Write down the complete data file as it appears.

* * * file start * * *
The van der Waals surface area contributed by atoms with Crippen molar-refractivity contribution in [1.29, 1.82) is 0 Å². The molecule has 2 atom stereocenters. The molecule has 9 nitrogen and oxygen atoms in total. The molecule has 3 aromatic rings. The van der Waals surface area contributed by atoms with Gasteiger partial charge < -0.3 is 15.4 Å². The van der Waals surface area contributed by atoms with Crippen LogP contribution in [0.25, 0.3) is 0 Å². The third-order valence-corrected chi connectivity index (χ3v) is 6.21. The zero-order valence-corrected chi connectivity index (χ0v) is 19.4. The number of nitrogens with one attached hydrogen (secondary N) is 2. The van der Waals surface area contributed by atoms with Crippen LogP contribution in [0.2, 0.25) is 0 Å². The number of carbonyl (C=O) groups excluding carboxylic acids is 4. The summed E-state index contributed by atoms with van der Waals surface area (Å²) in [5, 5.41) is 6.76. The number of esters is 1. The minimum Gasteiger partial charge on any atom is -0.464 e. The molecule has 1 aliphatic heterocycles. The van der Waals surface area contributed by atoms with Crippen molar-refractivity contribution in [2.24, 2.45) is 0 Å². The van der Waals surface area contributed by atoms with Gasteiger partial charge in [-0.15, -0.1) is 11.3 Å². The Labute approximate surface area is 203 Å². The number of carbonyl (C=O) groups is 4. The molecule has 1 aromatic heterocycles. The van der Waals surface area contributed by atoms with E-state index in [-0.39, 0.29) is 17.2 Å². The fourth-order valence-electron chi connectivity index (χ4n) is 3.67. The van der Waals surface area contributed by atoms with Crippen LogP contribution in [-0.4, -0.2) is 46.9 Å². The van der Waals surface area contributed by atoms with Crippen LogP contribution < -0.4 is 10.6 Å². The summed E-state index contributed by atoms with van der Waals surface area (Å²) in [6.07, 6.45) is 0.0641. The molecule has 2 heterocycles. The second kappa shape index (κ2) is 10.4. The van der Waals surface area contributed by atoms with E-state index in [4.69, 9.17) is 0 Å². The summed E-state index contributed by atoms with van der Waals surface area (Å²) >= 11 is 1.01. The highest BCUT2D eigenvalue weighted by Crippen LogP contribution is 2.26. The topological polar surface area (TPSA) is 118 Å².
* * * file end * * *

The van der Waals surface area contributed by atoms with Crippen molar-refractivity contribution in [1.29, 1.82) is 0 Å². The molecule has 2 atom stereocenters. The molecule has 9 nitrogen and oxygen atoms in total. The molecule has 3 aromatic rings. The van der Waals surface area contributed by atoms with Gasteiger partial charge < -0.3 is 15.4 Å². The van der Waals surface area contributed by atoms with Crippen LogP contribution in [0.25, 0.3) is 0 Å². The third-order valence-corrected chi connectivity index (χ3v) is 6.21. The zero-order valence-corrected chi connectivity index (χ0v) is 19.4. The number of nitrogens with one attached hydrogen (secondary N) is 2. The van der Waals surface area contributed by atoms with Crippen LogP contribution in [0.2, 0.25) is 0 Å². The number of carbonyl (C=O) groups excluding carboxylic acids is 4. The summed E-state index contributed by atoms with van der Waals surface area (Å²) in [5, 5.41) is 6.76. The number of esters is 1. The minimum Gasteiger partial charge on any atom is -0.464 e. The molecule has 1 aliphatic heterocycles. The van der Waals surface area contributed by atoms with Crippen molar-refractivity contribution in [2.24, 2.45) is 0 Å². The van der Waals surface area contributed by atoms with Gasteiger partial charge in [-0.15, -0.1) is 11.3 Å². The Labute approximate surface area is 203 Å². The number of carbonyl (C=O) groups is 4. The molecule has 1 aromatic heterocycles. The van der Waals surface area contributed by atoms with E-state index in [-0.39, 0.29) is 17.2 Å². The fourth-order valence-electron chi connectivity index (χ4n) is 3.67. The van der Waals surface area contributed by atoms with Crippen LogP contribution in [-0.4, -0.2) is 46.9 Å². The van der Waals surface area contributed by atoms with Crippen LogP contribution < -0.4 is 10.6 Å². The summed E-state index contributed by atoms with van der Waals surface area (Å²) in [6.07, 6.45) is 0.0641. The molecule has 2 heterocycles. The second kappa shape index (κ2) is 10.4. The van der Waals surface area contributed by atoms with E-state index in [4.69, 9.17) is 0 Å². The summed E-state index contributed by atoms with van der Waals surface area (Å²) >= 11 is 1.01. The highest BCUT2D eigenvalue weighted by Crippen LogP contribution is 2.26. The topological polar surface area (TPSA) is 118 Å².